Miracle girl Bree heads back to uni 

BREE Patton has one goal now that she’s free of hospital confines and on the road to recovery.

The even more determined 18-year-old wants to re-commence her secondary teaching degree, specialising in English and History at Wollongong University.

The horrific accident six weeks ago that left her on life support and with a smashed pelvis and fractured sternum is no barrier.

“I can’t work and I don’t want to sit around doing nothing,” Bree told the Post on Wednesday.

It’s music to the ears of her mother, Jenny, who was delighted to have her only daughter released from Canberra Hospital this week, a few days earlier than expected.

“Her determination got her through and having a goal to get back to uni,” she said.

“She didn’t want to defer and fall behind.”

Bree was placed on life support due to brain injuries for four days following the December 29 crash on the corner of Marys Mount and Crookwell Roads.

A Holden Calais sedan allegedly driven by a 30- year-old Goulburn man, Joshua Cady, slammed into her hatchback as she was driving north on Crookwell Rd. His vehicle, which was carrying three passengers, landed partially on top of her car.

Bree’s boyfriend, whom she had just picked up, also suffered minor injuries.

“I don’t remember the accident at all,” Bree said.

“I came out of the coma on the 5th (of January) and I can remember about five minutes of the following two days. I was on morphine and hallucinating.”

The teenager was not convinced until shown a photo of her wrecked Hyundai. For a time Bree didn’t comprehend she’d been driving.

With her daughter restricted to bed for weeks, Jenny didn’t think she’d ever get out of hospital.

But week by week, she has improved to the point now of regaining her speech, movement and appetite. Bree is walking again, albeit a “shuffle,” and has “her attitude back,” according to her Mum.

She will still have to undergo physiotherapy for her arm and pelvis. Full recovery is expected to take three years.

Mrs Patton is deeply grateful for support from family, friends, the community and emergency services.

Bree’s former Goulburn High School English teacher Heidi Malton travelled to the hospital regularly with reading material to stimulate her brain.

Another teacher, Sally Curry was also a “tremendous support.”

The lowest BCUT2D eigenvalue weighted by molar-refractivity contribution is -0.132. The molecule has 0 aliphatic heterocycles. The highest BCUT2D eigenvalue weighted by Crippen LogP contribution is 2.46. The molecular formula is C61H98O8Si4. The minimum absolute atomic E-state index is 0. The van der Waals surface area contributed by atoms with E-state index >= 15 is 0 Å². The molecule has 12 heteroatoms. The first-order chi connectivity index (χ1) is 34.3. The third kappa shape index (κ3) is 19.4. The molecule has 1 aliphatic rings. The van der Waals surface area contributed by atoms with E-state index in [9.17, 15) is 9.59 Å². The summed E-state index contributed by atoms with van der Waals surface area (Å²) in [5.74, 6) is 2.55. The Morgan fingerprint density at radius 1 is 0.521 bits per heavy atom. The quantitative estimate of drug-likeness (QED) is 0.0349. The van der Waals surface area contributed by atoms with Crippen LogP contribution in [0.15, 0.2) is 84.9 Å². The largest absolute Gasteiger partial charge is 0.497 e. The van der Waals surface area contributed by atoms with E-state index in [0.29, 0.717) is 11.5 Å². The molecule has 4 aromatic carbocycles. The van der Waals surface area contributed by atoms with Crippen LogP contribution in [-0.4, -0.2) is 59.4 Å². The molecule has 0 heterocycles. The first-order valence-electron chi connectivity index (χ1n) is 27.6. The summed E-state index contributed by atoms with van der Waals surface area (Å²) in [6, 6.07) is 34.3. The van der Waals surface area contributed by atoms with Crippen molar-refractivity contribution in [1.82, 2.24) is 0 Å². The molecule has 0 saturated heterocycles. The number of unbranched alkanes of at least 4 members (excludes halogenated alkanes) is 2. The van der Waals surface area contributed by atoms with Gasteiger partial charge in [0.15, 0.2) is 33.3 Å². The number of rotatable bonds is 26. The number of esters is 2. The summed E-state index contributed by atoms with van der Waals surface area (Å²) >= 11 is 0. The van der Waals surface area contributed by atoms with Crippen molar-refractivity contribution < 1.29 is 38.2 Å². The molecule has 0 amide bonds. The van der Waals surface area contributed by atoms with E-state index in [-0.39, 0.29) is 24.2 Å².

“The police have been amazing,” Mrs Patton said.

“They sometimes get bad press but they’ve just been fantastic in keeping us informed.”

The hospital became something of a community during the six weeks and the family formed valuable friendships. Mrs Patton said she’d been a patient and a carer but being the latter was “20 times harder.”

The experience also put life in perspective for Bree. She said she shared a ward with a woman injured in a Holbrook car crash which killed two other people.

“There are people who are worse off,” she said.

Nor is she angry about the accident. As she told the Post, “it happened” and there was nothing she could do about it except recover.

The teenager said she’d learnt to take things a little slower, including her degree which she’ll now complete in three years instead of two and a half.

At the end, which will include a Masters degree, she’s intent on teaching in a rural area.

Doctors have told her that while she performed well in a brain test, she would struggle with harder tasks for a time.

But with determination under her belt, her mother says Bree can overcome most setbacks.

“Her outlook on life after this is more mature because she realises you don’t take things for granted. She just gets in and does it,” Mrs Patton said.

“It’s a positive outlook and a can do attitude that a lot of kids don’t have.”

Joshua Brendan Cady was charged with negligent driving occasioning grievous bodily harm, reckless driving at high speeds and dangerous driving occasioning grievous bodily harm following the accident.

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